By Nicholas Klacsanzky
I have had many teachers in my life in an academic sense, a personal sense, and a spiritual sense. To me, the most important teacher in my life has been a spiritual teacher: Shri Mataji Nirmala Devi. Even though I did not see her in person that many times and did not speak with her directly often, she has been perhaps the strongest influence on my life.
Shri Mataji is the founder of Sahaja Yoga Meditation, which started in 1970 in India. It focuses on rising an inner energy within us in order to be in the state of the present moment instead of the past or the future. Now this meditation practice is present within most countries of the world, and there are perhaps more than a million practitioners. Directly and/or indirectly, Shri Mataji’s teachings have taught me to be a better human being and to be happy each day, despite negative circumstances.
I came in contact with Shri Mataji’s teaching when I was around 8 years old. My mother had been going to Sahaja Yoga Meditation classes for a while, and I came along one time. I remember the state of meditation or serenity I got into, and noticed that the other children around me were making fun of the meditation, while I was sitting still. This made me feel like I was more inclined towards meditation than other children my age.
I saw Shri Mataji a few times throughout those early years, but I did not consider her my teacher or practiced meditation seriously until I was around 19 years of age. At that time of my life, I was depressed and felt like nothing had worked out in my favor. I then remembered about Shri Mataji and her Sahaja Yoga Meditation, and felt I should give it a try again, as other activities and religious practices did not seem to change my circumstances.
My intuition was correct, as within one month of practicing meditation under Shri Mataji’s guidance, I had given up taking my medications for my psychological issues and was feeling much more sane. I also made new friends and became more interested in music and writing poetry—activities that I have had an interest in since childhood.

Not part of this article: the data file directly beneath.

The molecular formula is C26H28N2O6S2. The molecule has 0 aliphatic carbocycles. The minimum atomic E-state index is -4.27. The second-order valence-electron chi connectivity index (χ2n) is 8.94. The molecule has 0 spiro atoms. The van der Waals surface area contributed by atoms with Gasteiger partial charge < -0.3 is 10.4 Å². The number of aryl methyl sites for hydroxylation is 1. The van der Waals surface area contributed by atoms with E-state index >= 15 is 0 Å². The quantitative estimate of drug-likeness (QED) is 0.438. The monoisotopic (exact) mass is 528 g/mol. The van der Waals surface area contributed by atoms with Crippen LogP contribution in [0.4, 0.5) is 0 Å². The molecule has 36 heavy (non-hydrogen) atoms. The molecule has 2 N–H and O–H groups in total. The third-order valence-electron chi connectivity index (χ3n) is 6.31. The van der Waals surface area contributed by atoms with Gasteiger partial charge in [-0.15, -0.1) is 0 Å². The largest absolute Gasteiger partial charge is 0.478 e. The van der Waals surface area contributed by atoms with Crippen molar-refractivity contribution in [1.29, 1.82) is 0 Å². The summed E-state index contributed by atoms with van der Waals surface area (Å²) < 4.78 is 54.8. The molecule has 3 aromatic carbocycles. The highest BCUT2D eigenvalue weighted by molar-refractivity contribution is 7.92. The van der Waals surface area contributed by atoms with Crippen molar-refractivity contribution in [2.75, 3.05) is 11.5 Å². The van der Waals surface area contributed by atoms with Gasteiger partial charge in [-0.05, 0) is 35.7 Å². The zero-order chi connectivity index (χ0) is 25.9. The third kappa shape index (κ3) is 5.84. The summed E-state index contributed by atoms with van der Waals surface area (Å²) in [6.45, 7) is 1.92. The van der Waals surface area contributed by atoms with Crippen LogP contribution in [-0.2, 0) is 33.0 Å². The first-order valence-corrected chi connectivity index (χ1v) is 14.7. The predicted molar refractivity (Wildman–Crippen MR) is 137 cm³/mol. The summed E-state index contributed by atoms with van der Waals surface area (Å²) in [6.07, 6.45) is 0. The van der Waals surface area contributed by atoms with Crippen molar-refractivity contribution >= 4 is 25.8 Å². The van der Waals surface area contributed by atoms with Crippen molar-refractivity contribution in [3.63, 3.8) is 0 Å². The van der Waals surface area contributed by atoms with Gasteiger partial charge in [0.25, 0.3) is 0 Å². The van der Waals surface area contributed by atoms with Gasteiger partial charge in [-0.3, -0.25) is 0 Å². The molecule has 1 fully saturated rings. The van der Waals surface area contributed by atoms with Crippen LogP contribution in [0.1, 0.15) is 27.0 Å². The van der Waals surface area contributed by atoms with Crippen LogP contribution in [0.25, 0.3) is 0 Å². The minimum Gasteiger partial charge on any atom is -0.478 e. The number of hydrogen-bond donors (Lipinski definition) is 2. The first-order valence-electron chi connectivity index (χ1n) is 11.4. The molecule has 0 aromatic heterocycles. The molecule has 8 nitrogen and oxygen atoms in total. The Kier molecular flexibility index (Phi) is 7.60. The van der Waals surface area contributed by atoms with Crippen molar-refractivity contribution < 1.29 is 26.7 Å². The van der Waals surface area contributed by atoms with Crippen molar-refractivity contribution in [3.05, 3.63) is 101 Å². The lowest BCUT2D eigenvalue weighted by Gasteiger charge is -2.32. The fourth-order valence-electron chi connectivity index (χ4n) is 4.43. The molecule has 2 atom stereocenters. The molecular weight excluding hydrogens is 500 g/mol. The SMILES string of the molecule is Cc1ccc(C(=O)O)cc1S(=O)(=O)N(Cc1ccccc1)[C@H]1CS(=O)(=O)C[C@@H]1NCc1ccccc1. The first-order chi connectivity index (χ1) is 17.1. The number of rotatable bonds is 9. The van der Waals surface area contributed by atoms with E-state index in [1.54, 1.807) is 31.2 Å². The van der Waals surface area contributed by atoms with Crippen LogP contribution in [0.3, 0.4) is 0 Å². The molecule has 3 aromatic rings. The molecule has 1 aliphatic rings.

But Shri Mataji’s teachings in person, and available by video and audio, are not simply lectures. For me, just watching how she acted (she has passed away) contributed to my character development. As they say, teachers teach not only through words, by also by example. In addition, her speeches were more in the form of meditations than intellectual lectures. Many times, she would say something to get someone out of his or her mental conditionings. Therefore, many quotes from her are directed towards specific people or groups of people. She has even mentioned that her words should be taken as a hypothesis rather than fact—that blind faith is a negative quality of human beings. Furthermore, her primary teaching was that we are not this body, this mind, or emotions, but the pure spirit. In light of this, we need to become our own masters, and to not rely on her solely, or anyone else, for spiritual guidance and evolution. The goal of Sahaja Yoga Meditation is to become your own master, rather than a person that is subservient to a teacher.
In this way, there is a lot of freedom and leeway in her teachings. Not only are her words supposed to be considered a hypothesis, but also we should take it upon ourselves to be our own teachers. I believe this is the best form of teaching, as guidance in order to become self-reliant is better than guidance in order to become dependent on others for spiritual sustenance. In addition, I admire Shri Mataji for synthesizing the religions I have loved since my childhood: Christianity, Islam, Judaism, Hinduism, Zoroastrianism, Buddhism, Jainism, Sikhism, and many more. She has taken and understood the essence of each major religion, and made a meditation that is universal. In fact, she advised those who are practicing any religion that they need not give up their religious status in order to practice Sahaja Yoga Meditation. On top of all this, she has been a great mother-figure in my life, with her words and presence providing me with a mother-son type of relationship that rivals the relationship I have with my birth mother.
It is difficult to deny the influence Shri Mataji has had on my life. Her teachings have rid me of depression, have made me advance in my creativity, have shown me how to be peaceful each day, have demonstrated the connection between all religions, and have provided me with a lifelong mother-son relationship. Besides being my favorite teacher, she is also the most important person in my life overall.
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